Technology isn't necessarily progress, and progress isn't always good. Examples abound: The "new" Coke, the DeLorean, paperless ballots and golf.

You can be anti-technology when it comes to golf, without being one of those uncompromising purists who thinks we should go back to hickory shafts. Which of us doesn't long for the days when a par 4 was supposed to be played . . . in four strokes? Now, thanks to megabrute drivers designed to maximize something called the "co-efficient of restitution," and jumped-up balls made with the aid of computer launch monitors, a par on the PGA Tour is 21/2 strokes. Spin rates have taken some of the "sport" out of the sport, and made it a little less human and revealing.

At the Western Open this week, organizers have finally given up and knocked par down from 72 to 71. Why? Because there is just no point in pretending anymore. The field consistently slays the 7,073-yard course at Cog Hill Golf Club -- witness Tiger Woods's victory there last year at 21 under. The par-5 fifth hole was practically a gimme eagle. So here's what they've done. They've shortened the hole to 480 yards, and they're calling it a par 4. This is what's termed "protecting" the golf course.

If you want to watch golf as it's meant to be played, you'll have to watch the U.S. Women's Open. Who didn't feel a rush of nostalgia seeing Laura Davies hit driver, 3-iron on the 16th hole at The Orchards in Thursday's opening round? You got the feeling, watching women hit into that 439-yard par 4 at The Orchards, a gorgeous antique of a course designed by Donald Ross in 1922, that originally-intended mathematical values had been restored. Who says it's supposed to be easy to reach every par 4 in two?

It certainly was at the 18th hole at Shinnecock: In 1995, Corey Pavin needed a 4-wood to reach the green and win the men's U.S. Open. This year, Woods was pitching there.

(No wonder some spectators hooted with delight when they saw players putting into bunkers on the hardened, sun-baked par-3 seventh hole at Shinnecock during the final round. It wasn't that those spectators were sadists. It was that they desired to see the game rehumanized -- why shouldn't players, who earn millions of dollars put up by other people, suffer and struggle a bit?)

It's too convenient, and it's wrong, to blame the evils of science. Technology can be a marvelous and ingenious thing: Lickless stamps prove that. As Steven Infanti, vice president of public affairs at Robert C. Byrd National Technology Transfer Center at Wheeling Jesuit University, points out, innovations from federal labs make their way into the sports world all the time and make it better.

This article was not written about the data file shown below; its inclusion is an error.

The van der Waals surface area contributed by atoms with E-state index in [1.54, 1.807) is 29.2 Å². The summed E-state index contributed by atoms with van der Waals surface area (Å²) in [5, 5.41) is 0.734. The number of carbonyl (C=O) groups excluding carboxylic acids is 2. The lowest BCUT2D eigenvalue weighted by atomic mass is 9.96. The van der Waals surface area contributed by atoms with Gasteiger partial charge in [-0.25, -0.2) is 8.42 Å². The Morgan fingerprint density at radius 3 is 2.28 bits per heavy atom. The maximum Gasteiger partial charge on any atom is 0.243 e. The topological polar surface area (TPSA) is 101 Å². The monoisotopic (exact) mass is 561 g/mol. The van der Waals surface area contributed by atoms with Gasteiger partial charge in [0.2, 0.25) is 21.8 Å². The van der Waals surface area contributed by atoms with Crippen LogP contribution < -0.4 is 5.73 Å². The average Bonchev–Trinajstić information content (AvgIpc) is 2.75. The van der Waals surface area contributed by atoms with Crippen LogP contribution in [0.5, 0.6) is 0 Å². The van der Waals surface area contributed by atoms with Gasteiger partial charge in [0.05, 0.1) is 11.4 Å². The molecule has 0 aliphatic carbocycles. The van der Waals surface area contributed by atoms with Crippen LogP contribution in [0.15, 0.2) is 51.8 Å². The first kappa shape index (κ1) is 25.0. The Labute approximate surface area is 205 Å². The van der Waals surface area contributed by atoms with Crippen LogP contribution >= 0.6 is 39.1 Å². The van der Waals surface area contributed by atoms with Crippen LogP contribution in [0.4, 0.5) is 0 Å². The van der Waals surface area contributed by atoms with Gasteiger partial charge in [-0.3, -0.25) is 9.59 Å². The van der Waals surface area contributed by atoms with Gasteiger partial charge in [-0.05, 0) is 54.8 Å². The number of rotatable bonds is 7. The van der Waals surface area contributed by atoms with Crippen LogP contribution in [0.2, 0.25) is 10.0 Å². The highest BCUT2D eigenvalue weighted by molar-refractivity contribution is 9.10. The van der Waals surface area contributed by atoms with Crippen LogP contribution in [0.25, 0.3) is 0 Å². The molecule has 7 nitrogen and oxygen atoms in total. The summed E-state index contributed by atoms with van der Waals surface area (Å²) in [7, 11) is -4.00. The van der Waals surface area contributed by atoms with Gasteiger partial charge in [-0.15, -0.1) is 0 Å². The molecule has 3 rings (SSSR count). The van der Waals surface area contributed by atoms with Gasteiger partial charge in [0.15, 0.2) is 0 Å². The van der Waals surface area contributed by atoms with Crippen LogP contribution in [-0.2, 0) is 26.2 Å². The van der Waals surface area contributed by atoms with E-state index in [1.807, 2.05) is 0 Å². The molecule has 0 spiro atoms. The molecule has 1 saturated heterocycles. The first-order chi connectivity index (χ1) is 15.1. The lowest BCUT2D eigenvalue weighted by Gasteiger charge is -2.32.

Just a few examples: NASCAR is both faster and safer thanks to space flight. A high-performance lubricant developed for the Shuttle launch pad has been used in NASCAR cars. Polarized lenses originally meant for space helmets help drivers see better. In 1968 NASA scientists began work on a padding concept for airplane seats, and came up with a foam material that's now used in wheelchairs, X-ray exam table pads, off road vehicle seats, ski boots and football helmets.

(Then there are those inventions that could be argued either way. Like Global Positioning systems in rental cars. "I'd kind of like to have one of those," my friend David says. "A voice in the car that is not whining, screaming or saying, 'I have to tinkle.' ")

The real problem with golf is not science itself, but that it's been applied to the game so rampantly by equipment companies interested only in selling the "newest" clubs and balls for ever higher prices. They don't care if Augusta is stretched to the point of ruin, or if a 480-yard hole has to be turned into a par 4. They just want to move product.

In no other sport are the equipment manufacturers so influential when it comes to how the game is played. Spalding and Nike don't control basketball. But the equipment companies in golf have enormous sway via advertising and sponsorship dollars, and they are the chief obstacle to reform. A prime example is the golf ball. Even 7-irons now fly 190 yards, thanks to the juiced-up golf ball, and every player knows it, most notably Jack Nicklaus, who for years has advocated more rigid standards and specifications.

It's not anti-progress to say unfettered technology can harm a sport. No one suggests Major League Baseball allow aluminum bats. But suggest that there should be one set of equipment rules for pro golfers and one set for amateurs, and the manufacturers go crazy. Why? Because they profit on the layman's desire to buy what the pros use. And should the USGA try to force them to reform, they can threaten to sue.

But clearly, the governing bodies of golf are going to have to step in. The organizers of the Masters tournament have already threatened to. In 2002, Augusta National underwent a renovation that stretched it from 6,985 yards to 7,290 yards, and it's stretched out. As a result, Augusta may develop its own deadened golf ball. A source at the club told Ron Sirak of Golf World in a recent magazine article that Augusta wants to identify a "threshold" of appropriate distance and roll back the technology. Every player that wants to enter the Masters would have to use the same ball.

We've reached a point where advances in design are not enhancing the game, but diminishing it and stripping it of subtlety. Ironically, for all of their "advances," the equipment companies are being short-sighted. "How entertaining will a driver-wedge tour be?" Sirak asks. Answer: not very.